Not all are bothered
Prices at petrol stations across
Grand Cayman have increased at least 25 cents per gallon because of an increase
on import duty, causing some in the community to grumble about the growing cost
of living in the Cayman Islands.
The higher import duty on gas and
diesel fuel, which is expected to raise some $10 million for government coffers
within the next year, was approved by a majority vote in the Legislative
Assembly last month.
One bright spot for the public was
that the new fees did not go into effect until the last supply of gas, which
was imported at the lower duty rate of 50 cents per gallon for gasoline and 60
cents per gallon for diesel, had run out, giving consumers some time to prepare
for the increases.
The new duty rate is 75 cents per
gallon on gas and 85 cents per gallon on diesel.
“Twenty five dollars usually gives
me a half of tank of gas and now I am barely crossing the quarter-tank mark,”
said Peter Clarke. “This is quite concerning because I live in East End and by
the time I drive there to town and back two times, the gas is done.” He said he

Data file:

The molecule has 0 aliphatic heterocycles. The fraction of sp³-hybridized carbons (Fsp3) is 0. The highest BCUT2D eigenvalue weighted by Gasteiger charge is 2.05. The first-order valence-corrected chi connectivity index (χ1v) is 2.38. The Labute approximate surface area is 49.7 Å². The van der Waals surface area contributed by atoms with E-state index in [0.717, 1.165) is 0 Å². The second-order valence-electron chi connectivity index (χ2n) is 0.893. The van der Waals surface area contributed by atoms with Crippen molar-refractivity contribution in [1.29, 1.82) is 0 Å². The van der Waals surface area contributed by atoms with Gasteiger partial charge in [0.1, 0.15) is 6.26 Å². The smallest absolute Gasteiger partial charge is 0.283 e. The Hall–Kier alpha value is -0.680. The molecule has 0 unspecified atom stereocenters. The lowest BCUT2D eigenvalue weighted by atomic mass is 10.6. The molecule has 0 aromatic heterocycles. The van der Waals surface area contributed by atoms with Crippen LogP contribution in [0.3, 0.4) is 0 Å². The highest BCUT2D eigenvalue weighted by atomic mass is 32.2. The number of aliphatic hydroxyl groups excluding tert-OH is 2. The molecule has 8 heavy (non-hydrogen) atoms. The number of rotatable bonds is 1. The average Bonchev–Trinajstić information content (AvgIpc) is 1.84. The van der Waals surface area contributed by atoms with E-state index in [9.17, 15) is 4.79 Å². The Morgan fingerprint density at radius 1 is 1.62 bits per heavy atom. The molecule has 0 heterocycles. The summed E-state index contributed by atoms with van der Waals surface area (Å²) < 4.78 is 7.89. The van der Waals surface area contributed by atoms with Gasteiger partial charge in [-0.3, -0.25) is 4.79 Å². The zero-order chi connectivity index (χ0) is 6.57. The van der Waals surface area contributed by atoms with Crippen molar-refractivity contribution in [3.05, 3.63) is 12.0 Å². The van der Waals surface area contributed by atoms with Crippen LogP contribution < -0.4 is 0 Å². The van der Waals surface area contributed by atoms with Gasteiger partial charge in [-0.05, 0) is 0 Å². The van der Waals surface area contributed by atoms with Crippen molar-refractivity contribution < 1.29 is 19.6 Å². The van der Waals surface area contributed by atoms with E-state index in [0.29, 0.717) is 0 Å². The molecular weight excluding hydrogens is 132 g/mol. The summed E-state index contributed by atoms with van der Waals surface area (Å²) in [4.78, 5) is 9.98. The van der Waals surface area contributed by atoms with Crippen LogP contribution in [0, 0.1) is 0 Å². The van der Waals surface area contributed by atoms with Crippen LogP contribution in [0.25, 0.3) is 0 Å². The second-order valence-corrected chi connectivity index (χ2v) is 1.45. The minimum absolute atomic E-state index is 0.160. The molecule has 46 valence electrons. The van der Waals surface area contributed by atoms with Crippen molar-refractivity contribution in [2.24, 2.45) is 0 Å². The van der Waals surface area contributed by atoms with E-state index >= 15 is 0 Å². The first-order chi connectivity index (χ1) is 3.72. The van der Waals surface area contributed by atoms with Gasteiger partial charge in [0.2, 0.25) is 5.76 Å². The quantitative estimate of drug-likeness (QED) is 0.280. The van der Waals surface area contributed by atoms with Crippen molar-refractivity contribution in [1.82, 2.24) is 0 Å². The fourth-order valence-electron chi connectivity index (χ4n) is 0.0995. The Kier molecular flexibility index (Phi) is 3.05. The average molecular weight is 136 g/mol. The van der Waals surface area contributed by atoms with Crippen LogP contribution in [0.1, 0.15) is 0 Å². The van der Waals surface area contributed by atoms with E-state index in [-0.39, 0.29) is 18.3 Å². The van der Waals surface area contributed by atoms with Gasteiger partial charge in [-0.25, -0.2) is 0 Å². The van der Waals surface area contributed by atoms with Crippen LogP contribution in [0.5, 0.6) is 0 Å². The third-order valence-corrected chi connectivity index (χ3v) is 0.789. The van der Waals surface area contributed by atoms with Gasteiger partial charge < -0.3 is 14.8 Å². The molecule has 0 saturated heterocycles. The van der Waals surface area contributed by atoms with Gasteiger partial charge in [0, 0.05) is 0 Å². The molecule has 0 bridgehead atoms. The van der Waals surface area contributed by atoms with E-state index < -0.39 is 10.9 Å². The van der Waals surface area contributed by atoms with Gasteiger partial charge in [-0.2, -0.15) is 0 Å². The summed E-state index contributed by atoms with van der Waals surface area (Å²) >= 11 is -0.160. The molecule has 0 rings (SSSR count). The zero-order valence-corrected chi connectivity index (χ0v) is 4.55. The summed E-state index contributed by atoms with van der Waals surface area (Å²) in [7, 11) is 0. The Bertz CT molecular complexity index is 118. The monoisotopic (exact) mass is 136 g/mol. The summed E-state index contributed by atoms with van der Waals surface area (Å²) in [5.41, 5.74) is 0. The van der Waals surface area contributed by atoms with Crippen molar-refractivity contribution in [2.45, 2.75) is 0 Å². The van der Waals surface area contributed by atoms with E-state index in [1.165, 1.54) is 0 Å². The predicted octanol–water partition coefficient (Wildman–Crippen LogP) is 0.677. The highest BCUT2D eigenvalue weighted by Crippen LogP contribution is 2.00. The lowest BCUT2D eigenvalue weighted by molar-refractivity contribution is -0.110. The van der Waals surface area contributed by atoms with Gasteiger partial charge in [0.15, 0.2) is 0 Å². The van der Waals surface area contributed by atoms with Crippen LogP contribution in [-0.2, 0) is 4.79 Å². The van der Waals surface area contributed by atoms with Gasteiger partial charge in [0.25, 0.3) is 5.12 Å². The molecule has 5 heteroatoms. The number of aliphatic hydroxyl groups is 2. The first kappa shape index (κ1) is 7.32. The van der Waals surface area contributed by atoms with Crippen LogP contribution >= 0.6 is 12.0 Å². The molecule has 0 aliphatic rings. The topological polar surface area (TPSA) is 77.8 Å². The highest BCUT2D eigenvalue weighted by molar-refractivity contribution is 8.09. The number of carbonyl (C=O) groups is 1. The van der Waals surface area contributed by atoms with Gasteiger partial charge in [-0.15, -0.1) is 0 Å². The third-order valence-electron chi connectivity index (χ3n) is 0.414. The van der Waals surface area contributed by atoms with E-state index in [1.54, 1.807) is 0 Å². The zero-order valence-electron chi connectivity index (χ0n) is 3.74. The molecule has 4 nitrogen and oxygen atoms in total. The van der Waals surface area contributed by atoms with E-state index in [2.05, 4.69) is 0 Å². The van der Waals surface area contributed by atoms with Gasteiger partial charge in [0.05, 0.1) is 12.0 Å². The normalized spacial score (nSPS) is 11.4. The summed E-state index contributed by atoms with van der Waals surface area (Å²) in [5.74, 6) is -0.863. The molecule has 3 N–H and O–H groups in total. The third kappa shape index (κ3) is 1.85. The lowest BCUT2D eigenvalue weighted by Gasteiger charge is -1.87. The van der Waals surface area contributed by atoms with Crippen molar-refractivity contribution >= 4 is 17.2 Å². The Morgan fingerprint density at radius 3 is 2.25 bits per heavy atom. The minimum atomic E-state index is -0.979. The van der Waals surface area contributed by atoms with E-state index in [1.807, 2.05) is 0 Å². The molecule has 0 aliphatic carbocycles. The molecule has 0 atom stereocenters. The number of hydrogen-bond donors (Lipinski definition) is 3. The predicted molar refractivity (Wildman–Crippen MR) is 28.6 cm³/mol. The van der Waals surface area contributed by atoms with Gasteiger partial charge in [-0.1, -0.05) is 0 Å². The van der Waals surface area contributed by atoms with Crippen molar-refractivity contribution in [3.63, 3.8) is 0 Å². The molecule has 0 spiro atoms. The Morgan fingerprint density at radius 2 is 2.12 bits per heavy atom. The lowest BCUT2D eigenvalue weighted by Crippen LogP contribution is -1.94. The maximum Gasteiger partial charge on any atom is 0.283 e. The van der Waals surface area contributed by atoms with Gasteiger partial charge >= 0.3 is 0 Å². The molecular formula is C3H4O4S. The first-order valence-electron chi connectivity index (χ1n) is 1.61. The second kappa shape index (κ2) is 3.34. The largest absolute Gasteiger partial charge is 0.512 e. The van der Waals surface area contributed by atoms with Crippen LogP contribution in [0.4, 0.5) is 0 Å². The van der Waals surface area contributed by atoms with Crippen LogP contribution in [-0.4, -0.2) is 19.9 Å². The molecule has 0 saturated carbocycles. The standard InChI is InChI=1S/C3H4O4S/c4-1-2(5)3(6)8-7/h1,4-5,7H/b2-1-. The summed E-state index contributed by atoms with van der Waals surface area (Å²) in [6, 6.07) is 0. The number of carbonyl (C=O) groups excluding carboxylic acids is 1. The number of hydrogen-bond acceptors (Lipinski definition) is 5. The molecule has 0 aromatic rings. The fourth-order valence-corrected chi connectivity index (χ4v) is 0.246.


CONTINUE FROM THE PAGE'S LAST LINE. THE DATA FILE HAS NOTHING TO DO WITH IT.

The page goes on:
realises the matter is out of the hands of station owners, as they are simply
passing on the cost.
Aspiring university student Tailor
Ribbens said, “The gas prices are getting to be quite exorbitant and it’s hard
to save before going off to school, even though I have a summer job. I would
bike to work, but it’s so hot and this requires me to burn more air
conditioning and spend more as a result.”
Terri Howard of Mike’s Esso was
more receptive than most toward the gas price increases.
“The increase was quite well
publicised before it came into effect and so I think people have had enough
time to prepare.
We all knew prices were going up
and I think most people have resigned themselves to the new reality.
“I don’t think it is necessarily
the wrong thing for the government to do, but I do think they need to start
looking at cutting costs because the consumer cannot be expected to pick up the
bill all the time.
There has got to be some creativity
with regard to how the finances are controlled.”
Chris Wight of the Walker’s Road
Texaco said he does not support the new measure and pointed out that the
feedback he gets from his customers is negative.
“Our hands are tied and the
customers are complaining to us, but it is something we are going to have to
live with, it seems. What I am truly
concerned about is how people will react when they get their CUC (utility)
He added that though the cost does
not directly affect stations’ books because the cost is passed on, it does have
a bearing on how much gas people are going to be buying in the future.